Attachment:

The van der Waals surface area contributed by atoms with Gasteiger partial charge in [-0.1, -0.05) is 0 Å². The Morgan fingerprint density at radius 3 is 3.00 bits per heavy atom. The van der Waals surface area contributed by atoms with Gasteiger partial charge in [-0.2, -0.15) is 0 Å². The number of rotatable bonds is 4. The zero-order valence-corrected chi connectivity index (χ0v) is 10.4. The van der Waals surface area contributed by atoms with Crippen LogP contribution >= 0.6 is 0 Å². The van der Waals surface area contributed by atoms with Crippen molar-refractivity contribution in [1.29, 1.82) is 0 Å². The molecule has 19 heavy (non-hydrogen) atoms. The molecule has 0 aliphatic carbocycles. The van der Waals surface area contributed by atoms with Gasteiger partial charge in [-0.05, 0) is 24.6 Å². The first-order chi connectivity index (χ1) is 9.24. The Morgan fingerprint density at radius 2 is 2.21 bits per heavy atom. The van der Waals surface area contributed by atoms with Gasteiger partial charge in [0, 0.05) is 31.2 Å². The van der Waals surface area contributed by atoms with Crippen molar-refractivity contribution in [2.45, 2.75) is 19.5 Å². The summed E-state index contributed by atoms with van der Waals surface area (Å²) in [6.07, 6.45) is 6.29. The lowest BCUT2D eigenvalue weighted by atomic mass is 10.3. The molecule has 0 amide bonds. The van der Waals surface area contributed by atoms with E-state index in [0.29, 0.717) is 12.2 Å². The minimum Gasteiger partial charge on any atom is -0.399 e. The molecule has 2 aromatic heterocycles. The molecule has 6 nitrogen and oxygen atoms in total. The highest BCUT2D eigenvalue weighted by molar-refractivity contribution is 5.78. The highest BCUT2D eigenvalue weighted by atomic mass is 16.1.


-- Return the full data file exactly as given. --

The van der Waals surface area contributed by atoms with Gasteiger partial charge in [-0.1, -0.05) is 0 Å². The Morgan fingerprint density at radius 3 is 3.00 bits per heavy atom. The van der Waals surface area contributed by atoms with Gasteiger partial charge in [-0.2, -0.15) is 0 Å². The number of rotatable bonds is 4. The zero-order valence-corrected chi connectivity index (χ0v) is 10.4. The van der Waals surface area contributed by atoms with Crippen LogP contribution >= 0.6 is 0 Å². The van der Waals surface area contributed by atoms with Crippen molar-refractivity contribution in [1.29, 1.82) is 0 Å². The molecule has 19 heavy (non-hydrogen) atoms. The molecule has 0 aliphatic carbocycles. The van der Waals surface area contributed by atoms with Gasteiger partial charge in [-0.05, 0) is 24.6 Å². The first-order chi connectivity index (χ1) is 9.24. The Morgan fingerprint density at radius 2 is 2.21 bits per heavy atom. The van der Waals surface area contributed by atoms with Gasteiger partial charge in [0, 0.05) is 31.2 Å². The van der Waals surface area contributed by atoms with Crippen molar-refractivity contribution in [2.45, 2.75) is 19.5 Å². The summed E-state index contributed by atoms with van der Waals surface area (Å²) in [6.07, 6.45) is 6.29. The lowest BCUT2D eigenvalue weighted by atomic mass is 10.3. The molecule has 0 amide bonds. The van der Waals surface area contributed by atoms with E-state index in [0.29, 0.717) is 12.2 Å². The minimum Gasteiger partial charge on any atom is -0.399 e. The molecule has 2 aromatic heterocycles. The molecule has 6 nitrogen and oxygen atoms in total. The highest BCUT2D eigenvalue weighted by molar-refractivity contribution is 5.78. The highest BCUT2D eigenvalue weighted by atomic mass is 16.1.